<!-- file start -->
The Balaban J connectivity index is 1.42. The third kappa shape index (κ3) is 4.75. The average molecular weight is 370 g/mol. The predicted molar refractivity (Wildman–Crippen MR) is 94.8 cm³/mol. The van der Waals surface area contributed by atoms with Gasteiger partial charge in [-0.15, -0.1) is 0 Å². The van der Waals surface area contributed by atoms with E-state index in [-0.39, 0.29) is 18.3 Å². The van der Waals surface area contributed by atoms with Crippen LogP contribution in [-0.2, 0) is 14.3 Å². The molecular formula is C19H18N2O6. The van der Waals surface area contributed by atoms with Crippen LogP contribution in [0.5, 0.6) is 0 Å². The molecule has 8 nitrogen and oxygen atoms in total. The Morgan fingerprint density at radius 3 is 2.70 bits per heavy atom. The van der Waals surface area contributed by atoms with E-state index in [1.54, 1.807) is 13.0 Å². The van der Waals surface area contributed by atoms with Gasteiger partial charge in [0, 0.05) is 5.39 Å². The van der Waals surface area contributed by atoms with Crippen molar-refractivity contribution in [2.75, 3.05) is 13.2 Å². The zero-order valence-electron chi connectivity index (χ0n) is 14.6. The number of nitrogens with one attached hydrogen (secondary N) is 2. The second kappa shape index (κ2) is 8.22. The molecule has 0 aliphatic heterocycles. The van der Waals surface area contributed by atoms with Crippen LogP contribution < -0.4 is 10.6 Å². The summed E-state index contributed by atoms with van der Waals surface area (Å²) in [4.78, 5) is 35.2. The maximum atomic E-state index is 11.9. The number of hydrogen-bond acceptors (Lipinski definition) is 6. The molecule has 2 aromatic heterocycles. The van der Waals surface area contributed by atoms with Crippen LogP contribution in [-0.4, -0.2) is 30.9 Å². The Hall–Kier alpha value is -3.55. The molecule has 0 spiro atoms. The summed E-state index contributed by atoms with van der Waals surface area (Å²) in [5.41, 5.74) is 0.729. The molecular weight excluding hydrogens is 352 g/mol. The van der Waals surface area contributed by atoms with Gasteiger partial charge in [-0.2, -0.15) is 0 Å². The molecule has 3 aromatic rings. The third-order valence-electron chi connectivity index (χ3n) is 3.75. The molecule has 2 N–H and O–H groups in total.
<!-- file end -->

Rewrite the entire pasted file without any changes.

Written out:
The Balaban J connectivity index is 1.42. The third kappa shape index (κ3) is 4.75. The average molecular weight is 370 g/mol. The predicted molar refractivity (Wildman–Crippen MR) is 94.8 cm³/mol. The van der Waals surface area contributed by atoms with Gasteiger partial charge in [-0.15, -0.1) is 0 Å². The van der Waals surface area contributed by atoms with E-state index in [-0.39, 0.29) is 18.3 Å². The van der Waals surface area contributed by atoms with Crippen LogP contribution in [-0.2, 0) is 14.3 Å². The molecular formula is C19H18N2O6. The van der Waals surface area contributed by atoms with Crippen LogP contribution in [0.5, 0.6) is 0 Å². The molecule has 8 nitrogen and oxygen atoms in total. The Morgan fingerprint density at radius 3 is 2.70 bits per heavy atom. The van der Waals surface area contributed by atoms with E-state index in [1.54, 1.807) is 13.0 Å². The van der Waals surface area contributed by atoms with Gasteiger partial charge in [0, 0.05) is 5.39 Å². The van der Waals surface area contributed by atoms with Crippen molar-refractivity contribution in [2.75, 3.05) is 13.2 Å². The zero-order valence-electron chi connectivity index (χ0n) is 14.6. The number of nitrogens with one attached hydrogen (secondary N) is 2. The second kappa shape index (κ2) is 8.22. The molecule has 0 aliphatic heterocycles. The van der Waals surface area contributed by atoms with Crippen LogP contribution < -0.4 is 10.6 Å². The summed E-state index contributed by atoms with van der Waals surface area (Å²) in [4.78, 5) is 35.2. The maximum atomic E-state index is 11.9. The number of hydrogen-bond acceptors (Lipinski definition) is 6. The molecule has 2 aromatic heterocycles. The van der Waals surface area contributed by atoms with Crippen LogP contribution in [-0.4, -0.2) is 30.9 Å². The Hall–Kier alpha value is -3.55. The molecule has 0 spiro atoms. The summed E-state index contributed by atoms with van der Waals surface area (Å²) in [5.41, 5.74) is 0.729. The molecular weight excluding hydrogens is 352 g/mol. The van der Waals surface area contributed by atoms with Gasteiger partial charge in [-0.2, -0.15) is 0 Å². The molecule has 3 aromatic rings. The third-order valence-electron chi connectivity index (χ3n) is 3.75. The molecule has 2 N–H and O–H groups in total.